AGAIN, FOR PEOPLE WHO AT LEAST LIVE AROUND THE MOHONK PRESERVE, IT IS A PART OF LIFE IN THIS PARTICULAR PART OF THE HUDSON VALLEY AND ALSO TO TURN AWAY VISITORS WHO WERE REALLY JUST TRYING TO GET OUT OF WHAT MIGHT HAVE BEEN CRAMPED SPACES THEY WERE COMING FROM.

ABSOLUTELY.

AND FOR ME I ABSOLUTELY RELATE TO THAT.

I'M A ROCK CLIMBER, A RUNNER, CYCLIST.

I USE OUR TRAILS ALL THE TIME.

AND I FEEL FIRSTHAND HOW HARD THIS IS.

AND WE'RE MAKING A LOT OF SACRIFICES.

STAY AT HOME, SACRIFICES REQUIRING BIG ADJUSTMENTS FOR ALL OF US.

UNFORTUNATELY WE ARE SEEING THE SAME SORTS OF DECISIONS HAPPEN IN PLACES ALL AROUND THE COUNTRY.

WE'RE SEEING OTHER PARKS INCLUDING SOME OF OUR NATIONAL PARKS AND OTHER HEAVILY VISITED AREAS HAVING TO COME TO THE SAME CONCLUSION.

I SEE EVERY DAY NEW PLACES THAT HAVE JUST HAD TO MAKE THE SAME CLOSURE ADJUSTMENTS.

SO WE'RE HOPING THAT PEOPLE CAN STILL GET OUT INTO NATURE IN OTHER WAYS, JUST BE A LITTLE MORE CREATIVE, THE SAME WAY ALL OF US ARE MANAGING WITH THIS NEW CREATIVITY AND THESE NEW RESTRICTIONS IN PLACE.

WELL, SPEAKING OF BEING MORE CREATIVE AND USING SOME OF THE NEW TECHNOLOGIES THAT WE HAVE, MOHONK IS STILL RUNNING A LOT OF YOUR PROGRAMS ARE ONLINE AND THAT THERE ARE WAYS FOR PEOPLE TO STILL ENGAGE WITH NATURE, BUT FROM, AGAIN, A SOCIALLY DISTANT PLACE AT HOME.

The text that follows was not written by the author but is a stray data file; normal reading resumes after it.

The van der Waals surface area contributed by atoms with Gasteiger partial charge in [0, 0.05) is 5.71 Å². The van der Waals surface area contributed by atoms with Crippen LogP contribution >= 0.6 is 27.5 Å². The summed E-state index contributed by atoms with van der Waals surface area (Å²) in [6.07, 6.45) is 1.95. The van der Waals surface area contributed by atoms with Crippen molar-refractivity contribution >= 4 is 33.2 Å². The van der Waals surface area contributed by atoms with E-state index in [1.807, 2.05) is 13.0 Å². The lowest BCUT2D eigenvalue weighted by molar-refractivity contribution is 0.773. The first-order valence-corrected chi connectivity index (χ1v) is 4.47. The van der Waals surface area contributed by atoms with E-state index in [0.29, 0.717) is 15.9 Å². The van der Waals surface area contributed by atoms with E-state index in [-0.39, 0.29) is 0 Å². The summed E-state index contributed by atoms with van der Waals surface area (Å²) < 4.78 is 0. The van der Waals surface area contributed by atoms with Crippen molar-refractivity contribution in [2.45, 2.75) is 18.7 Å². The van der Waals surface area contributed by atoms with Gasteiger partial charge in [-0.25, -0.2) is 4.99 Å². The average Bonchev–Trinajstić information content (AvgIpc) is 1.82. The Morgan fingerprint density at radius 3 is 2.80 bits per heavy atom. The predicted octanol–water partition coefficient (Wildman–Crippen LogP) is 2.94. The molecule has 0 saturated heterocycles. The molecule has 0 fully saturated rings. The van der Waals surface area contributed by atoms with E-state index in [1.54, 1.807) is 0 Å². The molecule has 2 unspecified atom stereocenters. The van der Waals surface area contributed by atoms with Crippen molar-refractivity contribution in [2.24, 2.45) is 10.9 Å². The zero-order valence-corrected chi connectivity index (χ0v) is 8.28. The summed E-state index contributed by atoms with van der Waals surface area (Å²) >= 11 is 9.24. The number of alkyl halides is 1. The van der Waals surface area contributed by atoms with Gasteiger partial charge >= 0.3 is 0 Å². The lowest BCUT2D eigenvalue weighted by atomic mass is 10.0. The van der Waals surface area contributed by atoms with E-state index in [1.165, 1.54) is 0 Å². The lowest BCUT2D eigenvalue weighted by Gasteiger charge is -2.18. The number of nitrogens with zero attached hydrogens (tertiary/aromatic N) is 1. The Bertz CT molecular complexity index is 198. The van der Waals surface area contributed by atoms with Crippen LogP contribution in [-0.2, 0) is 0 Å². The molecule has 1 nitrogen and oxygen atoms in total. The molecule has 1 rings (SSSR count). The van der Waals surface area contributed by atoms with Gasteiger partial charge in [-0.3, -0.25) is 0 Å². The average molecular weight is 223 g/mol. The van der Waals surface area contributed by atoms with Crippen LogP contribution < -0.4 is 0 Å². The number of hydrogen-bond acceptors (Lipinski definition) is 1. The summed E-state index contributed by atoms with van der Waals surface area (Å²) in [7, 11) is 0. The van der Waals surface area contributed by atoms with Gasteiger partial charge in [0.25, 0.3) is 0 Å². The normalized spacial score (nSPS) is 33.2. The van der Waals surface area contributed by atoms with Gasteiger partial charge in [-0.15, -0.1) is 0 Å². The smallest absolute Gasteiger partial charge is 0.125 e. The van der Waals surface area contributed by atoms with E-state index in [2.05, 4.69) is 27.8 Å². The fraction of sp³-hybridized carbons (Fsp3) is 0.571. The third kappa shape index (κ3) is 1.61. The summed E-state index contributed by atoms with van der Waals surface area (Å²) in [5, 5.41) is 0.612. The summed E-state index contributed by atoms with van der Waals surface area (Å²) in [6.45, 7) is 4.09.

YES.

WE KNOW OUR FIRST PREFERENCE FOR SO MANY FOLKS IS TO GET OUTSIDE.

BUT WE'RE LUCKY WE HAVE OTHER TECHNOLOGY AVAILABLE.

SO OUR EDUCATION STAFF HAS DONE A TREMENDOUS JOB OF PUTTING RESOURCES ONLINE, YOU CAN FIND THIS ON OUR FACEBOOK PAGE AND WEBSITE, UNDER NATURE NUGGETS.

SO EVERY DAY THEY HAVE A NEW ACTIVITY THAT FAMILIES CAN DO, YOU CAN DO IT AT HOME.

SOMETIMES DON'T NEED TO GO OUTSIDE, YOU CAN LOOK OUT A WINDOW OR USE THINGS YOU GOT IN YOUR ENVIRONMENT.

AND OUR RESEARCH, MY TEAM OF CONCENTRATION SCIENCE FOLKS ARE STILL MANAGING TO GET OUT AND DO SOME OF OUR HIGH PRIORITY PROJECTS, WE HAVE REALLY LONG-TERM DATA PROJECTS, SOME OF WHICH GO BACK 125 YEARS THAT WE WANT TO TRY TO CONTINUE UNINTERRUPTED IF WE CAN.

BUT THERE IS A LOT OF WAYS THAT FOLKS CAN STILL ENGAGE WITH NATURE, THERE IS SOME GREAT WEB-BASED RESEARCH LIKE NATURALIST WHICH YOU CAN JUST LOOK OUT YOUR WINDOW, TAKE A PHOTO OF SOMETHING YOU SEE IN NATURE, POST IT ON TO INATURALIST, GET HELP WITH V IDENTIFICATION OF THE SPECIES.

YOU CAN HELP OUR RESEARCH PROJECT, YOU CAN GO TO A SITE LIKE NOTES FROM NATURE AND TRANSCRIBE LABELS FROM MUSEUM SPECIMENS, WHICH IS A LOT OF FUN AND AN INTERESTING WAY TO VOLUNTEER JUST SITTING AT YOUR COMPUTER AT HOME.

I'M SPEAKING WITH ELIZABETH LONG, DIRECTOR OF CONSERVATION SCIENCE AT THE MOHONK PRESERVE.

AND IN ADDITION TO WHAT YOU WERE JUST TALKING ABOUT IN TERMS OF IDENTIFYING DIFFERENT SPECIES AND PLANTS, SOMETHING ELSE I KNOW HAS BECOME A GREAT PASSION FOR A LOT OF PEOPLE, PARTICULARLY PEOPLE IN NEW YORK CITY, IS BIRDING.

AND THAT IS SOMETHING THAT CAN STILL BE ENGAGED WITH VIA SOME OF THESE PROGRAMS YOU'RE TALKING ABOUT.

ABSOLUTELY.

THE BIRDING COMMUNITY WAS ONE OF THE FIRST TO REALLY EMBRACE THIS COMMUNITY SCIENCE INITIATIVE AND THERE IS A FANTASTIC PLATFORM CALLED EBIRD, OUT OF THE CORNELL LAB OF ORNITHOLOGY.